Risk Factors for Poorer Breast Cancer Outcomes in Residents of Remote Areas of Australia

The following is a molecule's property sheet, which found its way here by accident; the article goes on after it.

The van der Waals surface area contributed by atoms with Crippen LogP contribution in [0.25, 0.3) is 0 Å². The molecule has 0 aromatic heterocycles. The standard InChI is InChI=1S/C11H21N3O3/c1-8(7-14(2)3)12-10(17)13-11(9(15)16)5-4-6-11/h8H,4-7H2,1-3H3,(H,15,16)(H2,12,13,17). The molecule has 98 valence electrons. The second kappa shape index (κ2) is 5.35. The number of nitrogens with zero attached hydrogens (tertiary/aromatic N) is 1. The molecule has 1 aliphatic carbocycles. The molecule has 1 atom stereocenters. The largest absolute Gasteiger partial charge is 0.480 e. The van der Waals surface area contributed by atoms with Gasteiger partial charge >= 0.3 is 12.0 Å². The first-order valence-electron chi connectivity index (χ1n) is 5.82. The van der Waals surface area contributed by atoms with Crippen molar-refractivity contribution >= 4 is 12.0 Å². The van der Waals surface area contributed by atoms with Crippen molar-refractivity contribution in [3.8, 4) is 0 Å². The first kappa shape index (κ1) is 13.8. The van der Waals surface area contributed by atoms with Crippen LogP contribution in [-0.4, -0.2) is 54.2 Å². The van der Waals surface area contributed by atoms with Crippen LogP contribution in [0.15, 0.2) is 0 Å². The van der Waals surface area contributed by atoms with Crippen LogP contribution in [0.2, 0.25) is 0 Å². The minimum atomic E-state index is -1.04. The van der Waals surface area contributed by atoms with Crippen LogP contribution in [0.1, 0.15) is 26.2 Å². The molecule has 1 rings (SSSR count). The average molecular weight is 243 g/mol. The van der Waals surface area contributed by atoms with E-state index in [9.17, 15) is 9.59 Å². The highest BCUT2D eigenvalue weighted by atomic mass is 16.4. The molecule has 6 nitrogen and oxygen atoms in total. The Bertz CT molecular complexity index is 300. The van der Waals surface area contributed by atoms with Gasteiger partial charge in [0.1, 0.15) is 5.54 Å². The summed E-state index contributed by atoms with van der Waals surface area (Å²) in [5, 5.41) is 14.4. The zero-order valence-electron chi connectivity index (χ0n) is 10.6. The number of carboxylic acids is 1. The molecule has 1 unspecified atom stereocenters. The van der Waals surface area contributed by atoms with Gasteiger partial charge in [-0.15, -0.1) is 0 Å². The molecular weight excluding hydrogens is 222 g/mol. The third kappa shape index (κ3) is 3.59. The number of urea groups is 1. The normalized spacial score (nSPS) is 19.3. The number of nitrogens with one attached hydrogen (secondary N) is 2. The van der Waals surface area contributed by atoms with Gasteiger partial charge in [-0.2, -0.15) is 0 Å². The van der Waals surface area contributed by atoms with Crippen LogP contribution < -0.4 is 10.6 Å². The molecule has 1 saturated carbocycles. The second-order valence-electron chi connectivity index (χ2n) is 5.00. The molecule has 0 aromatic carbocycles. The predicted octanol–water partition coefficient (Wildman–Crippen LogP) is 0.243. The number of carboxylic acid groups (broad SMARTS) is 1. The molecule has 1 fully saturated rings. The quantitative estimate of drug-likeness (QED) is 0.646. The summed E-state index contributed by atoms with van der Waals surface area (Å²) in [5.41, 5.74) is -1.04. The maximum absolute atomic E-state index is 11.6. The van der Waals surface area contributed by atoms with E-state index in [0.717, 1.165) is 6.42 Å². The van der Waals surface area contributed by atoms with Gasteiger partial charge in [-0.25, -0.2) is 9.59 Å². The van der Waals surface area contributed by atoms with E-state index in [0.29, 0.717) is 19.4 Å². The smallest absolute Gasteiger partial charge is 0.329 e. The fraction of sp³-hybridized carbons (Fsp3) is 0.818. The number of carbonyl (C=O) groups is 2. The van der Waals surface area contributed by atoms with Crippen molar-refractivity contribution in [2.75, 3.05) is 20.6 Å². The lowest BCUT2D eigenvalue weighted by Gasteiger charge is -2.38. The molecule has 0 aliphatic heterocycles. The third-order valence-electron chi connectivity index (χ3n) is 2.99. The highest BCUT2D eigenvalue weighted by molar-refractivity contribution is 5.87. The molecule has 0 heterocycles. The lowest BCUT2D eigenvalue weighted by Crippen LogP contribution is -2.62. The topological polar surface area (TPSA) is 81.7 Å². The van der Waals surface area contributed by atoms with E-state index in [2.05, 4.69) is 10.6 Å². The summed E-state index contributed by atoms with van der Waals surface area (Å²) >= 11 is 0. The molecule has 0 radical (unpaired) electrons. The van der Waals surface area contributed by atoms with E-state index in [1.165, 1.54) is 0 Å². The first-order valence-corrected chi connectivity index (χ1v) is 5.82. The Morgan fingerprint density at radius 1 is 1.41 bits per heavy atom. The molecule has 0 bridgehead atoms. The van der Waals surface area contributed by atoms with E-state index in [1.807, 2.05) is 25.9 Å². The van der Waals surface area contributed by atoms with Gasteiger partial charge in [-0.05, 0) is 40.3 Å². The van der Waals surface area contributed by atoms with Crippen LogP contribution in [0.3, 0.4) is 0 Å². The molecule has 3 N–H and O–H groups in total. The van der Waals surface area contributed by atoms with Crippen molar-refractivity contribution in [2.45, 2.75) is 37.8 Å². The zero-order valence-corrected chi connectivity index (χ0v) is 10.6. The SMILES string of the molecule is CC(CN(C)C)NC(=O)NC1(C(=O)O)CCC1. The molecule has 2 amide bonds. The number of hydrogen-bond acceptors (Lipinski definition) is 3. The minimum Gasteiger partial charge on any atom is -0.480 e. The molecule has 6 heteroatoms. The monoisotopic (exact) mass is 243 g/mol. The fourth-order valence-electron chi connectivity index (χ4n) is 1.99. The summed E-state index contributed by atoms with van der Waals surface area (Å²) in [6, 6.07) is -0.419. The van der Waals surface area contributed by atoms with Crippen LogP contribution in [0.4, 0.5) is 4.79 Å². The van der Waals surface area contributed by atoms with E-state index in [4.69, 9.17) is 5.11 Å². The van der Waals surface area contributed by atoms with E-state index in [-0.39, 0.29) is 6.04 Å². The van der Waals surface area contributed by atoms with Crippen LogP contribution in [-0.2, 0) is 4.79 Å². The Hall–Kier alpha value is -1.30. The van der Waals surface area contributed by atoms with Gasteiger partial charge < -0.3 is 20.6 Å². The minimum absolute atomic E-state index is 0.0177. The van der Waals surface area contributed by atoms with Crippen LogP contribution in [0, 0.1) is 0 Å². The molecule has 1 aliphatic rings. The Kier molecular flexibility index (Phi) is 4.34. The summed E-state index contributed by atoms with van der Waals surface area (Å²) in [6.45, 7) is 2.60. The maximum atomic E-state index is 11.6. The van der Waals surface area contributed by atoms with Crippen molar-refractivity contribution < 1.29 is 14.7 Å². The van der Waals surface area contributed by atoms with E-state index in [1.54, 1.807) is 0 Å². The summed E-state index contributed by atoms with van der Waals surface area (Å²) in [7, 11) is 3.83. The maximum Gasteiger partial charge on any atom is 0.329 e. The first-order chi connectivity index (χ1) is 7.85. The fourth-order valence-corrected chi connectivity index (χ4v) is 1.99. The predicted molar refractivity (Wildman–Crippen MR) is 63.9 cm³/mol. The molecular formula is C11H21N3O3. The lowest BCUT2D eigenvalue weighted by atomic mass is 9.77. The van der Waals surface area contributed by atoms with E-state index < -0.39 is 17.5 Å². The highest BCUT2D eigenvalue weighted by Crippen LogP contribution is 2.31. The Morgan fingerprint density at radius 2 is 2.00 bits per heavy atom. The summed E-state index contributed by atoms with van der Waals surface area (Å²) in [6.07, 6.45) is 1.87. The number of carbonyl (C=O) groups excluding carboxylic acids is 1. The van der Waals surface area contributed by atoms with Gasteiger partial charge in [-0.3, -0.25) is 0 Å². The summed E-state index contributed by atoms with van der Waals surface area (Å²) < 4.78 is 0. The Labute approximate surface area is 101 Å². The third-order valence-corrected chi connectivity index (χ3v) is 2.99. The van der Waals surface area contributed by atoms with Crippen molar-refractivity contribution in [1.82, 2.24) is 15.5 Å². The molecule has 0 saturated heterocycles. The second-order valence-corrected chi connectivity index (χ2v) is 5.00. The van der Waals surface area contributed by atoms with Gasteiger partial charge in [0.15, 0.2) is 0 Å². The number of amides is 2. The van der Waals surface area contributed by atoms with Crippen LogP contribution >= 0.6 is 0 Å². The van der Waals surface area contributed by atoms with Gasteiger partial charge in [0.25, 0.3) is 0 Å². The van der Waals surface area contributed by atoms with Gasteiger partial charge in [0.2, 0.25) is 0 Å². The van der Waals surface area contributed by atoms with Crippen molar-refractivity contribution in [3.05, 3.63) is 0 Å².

To investigate patient, cancer and treatment characteristics in females with breast cancer from more remoteareas of Australia, to better understand reasons for their poorer outcomes, bi-variable and multivariable analyseswere undertaken using the National Breast Cancer Audit database of the Society of Breast Surgeons of Australiaand New Zealand. Results indicated that patients from more remote areas were more likely to be of lower socioeconomicstatus and be treated in earlier diagnostic epochs and at inner regional and remote rather than majorcity centres. They were also more likely to be treated by low case load surgeons, although this finding was onlyof marginal statistical significance in multivariable analysis (p=0.074). Patients from more remote areas wereless likely than those from major cities to be treated by breast conserving surgery, as opposed to mastectomy,and less likely to have adjuvant radiotherapy when having breast conserving surgery. They had a higher rate ofadjuvant chemotherapy. Further monitoring will be important to determine whether breast conserving surgeryand adjuvant radiotherapy utilization increase in rural patients following the introduction of regional cancercentres recently funded to improve service access in these areas.